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Global Privacy and Data Protection Risks: Protecting Corporate Digital Assets

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–– Cyber threats and data breaches: Top risks, vulnerabilities
and implications for compliance professionals.
–– Challenges and case studies: Insiders, competitors, third
parties and supply chains – who poses the greatest risk?
Target’s data breach was via a vendor – how do you close
security gaps?
–– Cross-organization solutions: Aligning teams, asking
key questions and investing in people, processes
and technology to mitigate risks internally and with
third parties.

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Global Privacy and Data Protection Risks: Protecting Corporate Digital Assets

  1. 1. October 5, 2015 Copyright © 2015 CREATe.org All rights reserved
  2. 2. Pamela Passman President & CEO Center for Responsible Enterprise and Trade CREATe.org David Heller Vice President Enterprise Risk Management and General Auditor Edison International Copyright © 2015 CREATe.org All rights reserved Today, we’ll cover: • Cyber threats and data breaches • Challenges and examples • Cross-organizational solutions
  3. 3. • • • • • • • • • National Conference of State Legislators
  4. 4. • • • • • • • • •
  5. 5. Data security Privacy and confidentiality
  6. 6. • Email • Employee PII (banking, medical, passport, SSN, performance reviews) • Financial data • Customer, Vendor and third party proprietary and confidential information • Products and Services (films, scripts) • Business plans • Intellectual Property and Trade Secrets • Other Confidential and Private Information Employee & Company Information IP, Products & Competitive Information Copyright © 2015 CREATe.org All rights reserved
  7. 7. Copyright © 2015 CREATe.org All rights reserved
  8. 8. Globalized Marketplace Information Digitalization Mobile Workforce Fragmented Value Chains Corporate Digital Assets Copyright © 2015 CREATe.org All rights reserved
  9. 9. Threat Actor Objectives Methods Vulnerabilities Nation States Military technology, help national companies Blunt force hacking Social Engineering Trojan Horse Spear phishing Watering Hole Exploits Malware Co-opted Credentials Physical/Non-technical Processes People Technology Malicious Insiders Competitive advantage, financial gain, national goals Competitors Competitive advantage Transnati’l Organized Crime Financial gain Hacktivists Political/social goals Source: CREATe.org – PwC Report: Economic Impact of Trade Secret Theft: A framework for companies to safeguard trade secrets and mitigate potential thefts, February 2014 Copyright © 2015 CREATe.org All rights reserved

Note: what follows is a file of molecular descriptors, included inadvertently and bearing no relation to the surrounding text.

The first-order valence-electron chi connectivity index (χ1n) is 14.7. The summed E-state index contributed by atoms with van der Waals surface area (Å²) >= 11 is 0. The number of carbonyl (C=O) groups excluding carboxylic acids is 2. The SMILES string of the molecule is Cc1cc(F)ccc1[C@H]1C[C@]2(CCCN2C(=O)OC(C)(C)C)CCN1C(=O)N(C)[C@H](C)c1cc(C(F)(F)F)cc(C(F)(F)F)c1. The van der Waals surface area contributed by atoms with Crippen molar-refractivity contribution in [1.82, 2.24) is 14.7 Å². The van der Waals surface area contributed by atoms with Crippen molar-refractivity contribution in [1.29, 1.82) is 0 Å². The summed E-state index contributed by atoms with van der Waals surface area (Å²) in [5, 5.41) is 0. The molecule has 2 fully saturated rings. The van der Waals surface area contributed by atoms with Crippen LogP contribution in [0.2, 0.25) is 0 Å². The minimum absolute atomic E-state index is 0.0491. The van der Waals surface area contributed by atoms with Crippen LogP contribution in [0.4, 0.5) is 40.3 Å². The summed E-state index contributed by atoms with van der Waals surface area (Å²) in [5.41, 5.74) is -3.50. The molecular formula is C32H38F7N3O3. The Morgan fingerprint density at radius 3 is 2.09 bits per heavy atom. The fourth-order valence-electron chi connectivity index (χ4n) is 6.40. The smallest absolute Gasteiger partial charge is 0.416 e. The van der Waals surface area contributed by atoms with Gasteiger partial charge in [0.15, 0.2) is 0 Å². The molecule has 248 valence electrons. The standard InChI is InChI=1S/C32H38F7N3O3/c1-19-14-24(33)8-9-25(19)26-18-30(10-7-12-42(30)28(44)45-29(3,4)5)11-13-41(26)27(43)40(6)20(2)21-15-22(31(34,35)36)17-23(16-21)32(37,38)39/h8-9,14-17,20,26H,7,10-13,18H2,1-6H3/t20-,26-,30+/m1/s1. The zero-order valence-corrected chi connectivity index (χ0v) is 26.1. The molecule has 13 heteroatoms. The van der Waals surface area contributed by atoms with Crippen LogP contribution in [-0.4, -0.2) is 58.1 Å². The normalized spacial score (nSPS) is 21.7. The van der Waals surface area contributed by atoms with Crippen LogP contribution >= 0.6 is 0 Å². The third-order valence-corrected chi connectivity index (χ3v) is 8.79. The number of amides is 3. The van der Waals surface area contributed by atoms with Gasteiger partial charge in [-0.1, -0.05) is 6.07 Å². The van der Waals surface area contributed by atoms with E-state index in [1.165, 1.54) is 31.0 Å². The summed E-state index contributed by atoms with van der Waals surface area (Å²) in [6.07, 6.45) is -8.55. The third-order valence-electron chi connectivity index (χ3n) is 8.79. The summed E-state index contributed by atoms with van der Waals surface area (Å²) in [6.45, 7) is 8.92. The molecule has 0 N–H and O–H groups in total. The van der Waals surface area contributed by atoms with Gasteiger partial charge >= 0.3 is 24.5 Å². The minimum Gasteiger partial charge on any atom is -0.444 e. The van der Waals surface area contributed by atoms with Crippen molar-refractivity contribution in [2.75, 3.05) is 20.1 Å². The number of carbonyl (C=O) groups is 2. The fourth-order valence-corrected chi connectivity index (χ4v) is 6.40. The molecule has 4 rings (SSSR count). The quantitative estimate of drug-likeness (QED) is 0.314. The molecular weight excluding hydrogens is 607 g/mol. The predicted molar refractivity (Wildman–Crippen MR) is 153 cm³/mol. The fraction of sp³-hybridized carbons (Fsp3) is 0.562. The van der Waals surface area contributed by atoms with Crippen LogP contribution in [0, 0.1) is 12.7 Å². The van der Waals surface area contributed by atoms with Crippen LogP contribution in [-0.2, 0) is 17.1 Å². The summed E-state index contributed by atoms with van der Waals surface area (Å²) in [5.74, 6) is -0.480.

10. 10. Impact Motivation Access Connections Red Flags Most common source of the theft of corporate assets; Differs from unintentional or uninformed insiders Typically disgruntlement or ego, ideology, competition, or personal financial gain Insider authorization to systems, records, source code, and even facilities = opportunity to exploit access for malicious purposes Can be leveraged or planted by Advanced Persistent Threats to exploit access to critical assets Activity changes with mergers, divestitures and legal entity separations; and within 2 weeks before and after employment separation (voluntarily or involuntarily) Copyright © 2015 CREATe.org All rights reserved
  11. 11. Copyright © 2015 CREATe.org All rights reserved
  12. 12. Copyright © 2015 CREATe.org All rights reserved
  13. 13. Addressing Cyber Risk and Embedding Protection of Corporate Digital Assets in Business Operations • • • • Copyright © 2015 CREATe.org All rights reserved
  14. 14. IDENTIFY 1. What risks does the company face? ASSESS 2. How serious are those risks? MANAGE 3. How should the company manage risks? Cybersecurity Corporate Digital Assets Breach Trade Secrets or other IP Theft Copyright © 2015 CREATe.org All rights reserved
  15. 15. 1Identify Critical Business Information 2 Assess Threat Actors 3 Relative Value Ranking 4 Economic Impact Analysis 5 Secure Critical Business Information Copyright © 2015 CREATe.org All rights reserved
  16. 16. 5Secure Trade Secrets and Critical Business Information Copyright © 2015 CREATe.org All rights reserved
  17. 17. Incident Response Team • Legal • Risk • Chief Information Officer (CIO) • Chief Information Security Officer (CISO) • Chief Compliance Officer (CCO) • Finance • Communications/PR • Physical Security • Supply Chain • Customer Support • Human Resources Board Oversight Executive Level Decision-Making Stakeholders • Employees • Regulatory agencies • Customers • Law enforcement • Vendors/Suppliers • Lenders • Shareholders • Media (formal and informal) • Partners
  18. 18. IDENTIFY 1. What risks does the company face? ASSESS 2. How serious are those risks? MANAGE 3. How should the company manage those risks? • Identify cybersecurity as part of broader risk programs • Assess greatest risks to corporate digital assets • Manage risks according to likelihood and severity of breach • Proactively secure business critical information in implementing risk management Copyright © 2015 CREATe.org All rights reserved
  19. 19. Copyright © 2015 CREATe.org All rights reserved
  20. 20. Thank You! ppassman@CREATe.org david.heller@sce.com Copyright © 2015 CREATe.org All rights reserved
  21. 21. Free Downloads Available at www.CREATe.org Trade Secrets: • CREATe-PwC Report/Framework • Protecting Trade Secrets with Supply Chain Partners • Model Policies: Trade Secrets • Reasonable Steps Requirement Protecting Intellectual Property Through Enterprise Risk Management (ERM) • Model IP Policies • Health and Safety Risks of Counterfeits in the Supply Chain Copyright © 2015 CREATe.org All rights reserved

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